BEST FRIDAYS IN FOOTBALL: Urban Meyer, Buddy Martin, An ESPN Producer and The Man Behind The Curtain
Updated: Jan 1
Together, the two of them have combined for eight authored books and three national championships. And now, they have paired up on their next endeavor that’s destined for success.
Making up the “Best Friday’s in Football” podcast, Urban Meyer and Buddy Martin now join forces with two producers every Friday to discuss college football’s hottest topics.
Meyer and Martin have both had successful career in their respective fields and hope to add a successful podcast to their running resumes.
“I’m glad we’re doing this,” Meyer told Martin in one of the podcast’s opening episodes.
“You’ve always been one of my favorites to have conversation with. And it goes beyond just the Florida Gators and the Ohio State Buckeyes.”
And now those conversations about the Florida Gators, the Ohio State Buckeyes and beyond will be made available wherever podcasts can be listened to.
However, it isn’t that easy.
Even wildly successful professionals rely on others. And in this case, Meyer and Martin are counting on the help of a dynamic duo.
The man behind the curtain, Brenden Martin, is once again the driving force for Buddy. Buddy’s son Brenden is director and co-executive producer of the "Best Fridays in Football" and will be teaming up with Andy Billman, a major force in the ESPN’s Thirty for Thirty and SEC Storied.
“Brenden Martin is a maven in the sports media industry,” Billman said of Martin. “His talent, creativity and hard work are a big reason why the Buddy Martin Show is a success and why the Best Friday’s in Football is on its way to becoming the premiere football podcast.”
Known by some, but destined to be known by many, finding Brenden Martin’s name in the credits of a sports podcast is surprising… kind of. He’s been The Man Behind the Curtain for his dad Buddy for over 25 years, including in 1996 when the two of them pioneered Florida Sportstalk Radio in Ocala/Gainesville.
“I’m not a huge sports fan,” Brenden admits. “I think you always naturally go away from what your family wants you to do, right? I wanted to be in production. That’s really more my skill set. I’m a techie and geeky person… that’s what I was attracted to.”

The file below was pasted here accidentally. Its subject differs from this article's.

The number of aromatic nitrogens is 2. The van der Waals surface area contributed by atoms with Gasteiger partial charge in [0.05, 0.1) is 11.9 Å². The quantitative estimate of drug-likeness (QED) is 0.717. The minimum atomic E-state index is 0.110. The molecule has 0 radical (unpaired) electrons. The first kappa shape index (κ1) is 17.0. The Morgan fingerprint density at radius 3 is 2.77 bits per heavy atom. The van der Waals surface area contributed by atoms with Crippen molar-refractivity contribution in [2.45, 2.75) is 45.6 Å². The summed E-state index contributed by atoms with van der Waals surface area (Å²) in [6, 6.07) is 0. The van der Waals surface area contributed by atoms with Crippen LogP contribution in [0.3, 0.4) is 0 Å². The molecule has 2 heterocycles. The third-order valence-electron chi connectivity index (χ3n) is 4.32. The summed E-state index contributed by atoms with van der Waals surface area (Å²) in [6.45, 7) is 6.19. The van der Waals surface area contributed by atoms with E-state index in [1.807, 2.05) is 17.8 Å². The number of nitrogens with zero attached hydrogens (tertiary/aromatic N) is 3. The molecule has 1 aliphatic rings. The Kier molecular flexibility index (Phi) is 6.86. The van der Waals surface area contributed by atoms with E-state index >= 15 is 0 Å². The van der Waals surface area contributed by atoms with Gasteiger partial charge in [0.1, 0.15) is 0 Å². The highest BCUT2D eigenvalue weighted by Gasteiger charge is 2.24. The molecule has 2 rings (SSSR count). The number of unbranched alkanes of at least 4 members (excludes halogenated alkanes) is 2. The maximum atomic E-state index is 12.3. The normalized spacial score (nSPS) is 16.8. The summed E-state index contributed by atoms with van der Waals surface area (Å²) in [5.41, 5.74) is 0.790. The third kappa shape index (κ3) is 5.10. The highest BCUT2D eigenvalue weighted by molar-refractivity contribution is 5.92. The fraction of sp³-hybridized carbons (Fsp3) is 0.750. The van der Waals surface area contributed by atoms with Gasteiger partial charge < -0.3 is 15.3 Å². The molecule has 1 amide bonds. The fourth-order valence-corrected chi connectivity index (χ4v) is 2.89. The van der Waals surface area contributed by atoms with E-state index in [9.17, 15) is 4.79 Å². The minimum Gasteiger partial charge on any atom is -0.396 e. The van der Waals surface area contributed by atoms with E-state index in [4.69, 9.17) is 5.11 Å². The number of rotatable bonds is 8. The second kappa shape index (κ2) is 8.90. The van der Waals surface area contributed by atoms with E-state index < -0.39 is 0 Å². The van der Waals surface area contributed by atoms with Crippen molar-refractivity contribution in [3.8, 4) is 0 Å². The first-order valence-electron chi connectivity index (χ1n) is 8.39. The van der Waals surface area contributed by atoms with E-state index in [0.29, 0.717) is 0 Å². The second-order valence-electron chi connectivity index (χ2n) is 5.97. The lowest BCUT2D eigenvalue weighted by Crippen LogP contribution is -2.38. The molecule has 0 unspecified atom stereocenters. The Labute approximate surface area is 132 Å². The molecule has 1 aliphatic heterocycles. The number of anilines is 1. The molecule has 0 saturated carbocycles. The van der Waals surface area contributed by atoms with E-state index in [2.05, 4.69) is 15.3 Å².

But what he quickly found out he wasn’t attracted to was the manual labor that went into the entry level positions in TV production.
Living in Colorado at the time, Martin spent years running cable through the Rocky Mountains.
“That was my job for a long time… just dealing with that cable,” Brenden Martin says. “And it was a horrible job. And it was freezing cold. There was no money, it was sleeping in the back of trucks and it sucked and it wasn’t fun. We were literally burying it under snow and running it through trees… all this crazy stuff.”
His blue-collar work ethic eventually paid off when a spot in the production truck opened up and he was given an opportunity to learn the dance of live broadcast.
“In 10 years or so, maybe a little less, I had gotten to do a lot of cool things,” Brenden says. “I did an entire season with the NFL. I did seven seasons with the NBA. I did seven seasons with the NHL. Everything came through Denver.”
In those 10 years of learning, Brenden Martin also did a lot of thinking.
Was all that cable really necessary? Was that production truck actually needed? Couldn’t all of this be done through the internet?
Then, in the years before 2010, it was this abstract thought.
Now, we know it as streaming.
Brenden Martin was wanting to cut cables way before every household in America did.
“I always said to myself, ‘There’s gotta be a better way to do this.’,” Brenden said. “I don’t think we need that TV truck. I don’t think we need all those cables. I feel like we could do this with the internet. Everyone told me I was crazy.”
We now know the only crazy ones are those who didn’t think of it sooner.
After leaving the traditional side of television, Brenden joined forces with his dad at Gator Country.
There, the Martin boys covered the Florida Gators during the glory days of Gators football, while picking up a few quality talents in the process. ESPN’s Laura Rutledge, then Laura McKeeman, had her own recruiting show with Gator Country under the production of Martin.
Together, Brenden and Buddy built a multimedia brand which was voted the best college football website by the Washington Post.
The young producer had struck gold. Well maybe not financially — but artistically and technically.
The use of online streaming was the perfect platform for his dad to do this thing and others — the Buddy Martin Show is broadcast five times a week — now, they’ve sprinkled highly successful individuals in Meyer and Billman.
“Dad and I have been chasing this dream for a long time … 25 years or more,” Brenden says of this new endeavor. “We have made a lot of mistakes and a few false starts, but I think we finally got it right. It’s extra special I get to accomplish it with my dad.”
Brenden currently serves as President of Buddy Martin Media. The Martins are focused on the BFF.
And with the track record of this quartet, they’re known for being some of the best. Providing the “Best Fridays in Football” is sure to be the least of their accolades when all is said and done.